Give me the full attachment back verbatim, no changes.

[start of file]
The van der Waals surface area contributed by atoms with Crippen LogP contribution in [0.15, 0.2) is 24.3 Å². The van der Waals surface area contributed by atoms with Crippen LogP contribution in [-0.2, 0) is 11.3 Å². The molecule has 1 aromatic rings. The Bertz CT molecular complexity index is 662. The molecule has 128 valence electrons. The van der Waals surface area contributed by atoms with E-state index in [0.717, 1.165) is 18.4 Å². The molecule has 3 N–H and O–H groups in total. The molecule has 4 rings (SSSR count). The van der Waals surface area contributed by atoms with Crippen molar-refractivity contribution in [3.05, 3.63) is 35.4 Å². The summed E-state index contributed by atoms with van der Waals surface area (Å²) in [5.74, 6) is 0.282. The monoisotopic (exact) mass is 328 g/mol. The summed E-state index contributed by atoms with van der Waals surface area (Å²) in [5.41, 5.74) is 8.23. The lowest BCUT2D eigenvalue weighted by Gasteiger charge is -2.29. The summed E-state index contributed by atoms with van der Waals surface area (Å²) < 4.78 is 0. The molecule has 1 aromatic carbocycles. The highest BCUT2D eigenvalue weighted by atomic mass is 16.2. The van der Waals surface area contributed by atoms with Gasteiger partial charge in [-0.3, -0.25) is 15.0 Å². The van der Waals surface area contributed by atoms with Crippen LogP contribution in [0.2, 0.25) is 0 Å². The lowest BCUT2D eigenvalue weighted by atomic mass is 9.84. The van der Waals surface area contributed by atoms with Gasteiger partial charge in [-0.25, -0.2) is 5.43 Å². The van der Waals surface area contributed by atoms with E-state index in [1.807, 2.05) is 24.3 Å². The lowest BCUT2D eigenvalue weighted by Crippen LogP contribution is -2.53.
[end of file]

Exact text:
The van der Waals surface area contributed by atoms with Crippen LogP contribution in [0.15, 0.2) is 24.3 Å². The van der Waals surface area contributed by atoms with Crippen LogP contribution in [-0.2, 0) is 11.3 Å². The molecule has 1 aromatic rings. The Bertz CT molecular complexity index is 662. The molecule has 128 valence electrons. The van der Waals surface area contributed by atoms with E-state index in [0.717, 1.165) is 18.4 Å². The molecule has 3 N–H and O–H groups in total. The molecule has 4 rings (SSSR count). The van der Waals surface area contributed by atoms with Crippen molar-refractivity contribution in [3.05, 3.63) is 35.4 Å². The summed E-state index contributed by atoms with van der Waals surface area (Å²) in [5.74, 6) is 0.282. The monoisotopic (exact) mass is 328 g/mol. The summed E-state index contributed by atoms with van der Waals surface area (Å²) in [5.41, 5.74) is 8.23. The lowest BCUT2D eigenvalue weighted by Gasteiger charge is -2.29. The summed E-state index contributed by atoms with van der Waals surface area (Å²) < 4.78 is 0. The molecule has 1 aromatic carbocycles. The highest BCUT2D eigenvalue weighted by atomic mass is 16.2. The van der Waals surface area contributed by atoms with Gasteiger partial charge in [-0.3, -0.25) is 15.0 Å². The van der Waals surface area contributed by atoms with Crippen LogP contribution in [0.2, 0.25) is 0 Å². The lowest BCUT2D eigenvalue weighted by atomic mass is 9.84. The van der Waals surface area contributed by atoms with Gasteiger partial charge in [-0.25, -0.2) is 5.43 Å². The van der Waals surface area contributed by atoms with E-state index in [1.807, 2.05) is 24.3 Å². The lowest BCUT2D eigenvalue weighted by Crippen LogP contribution is -2.53.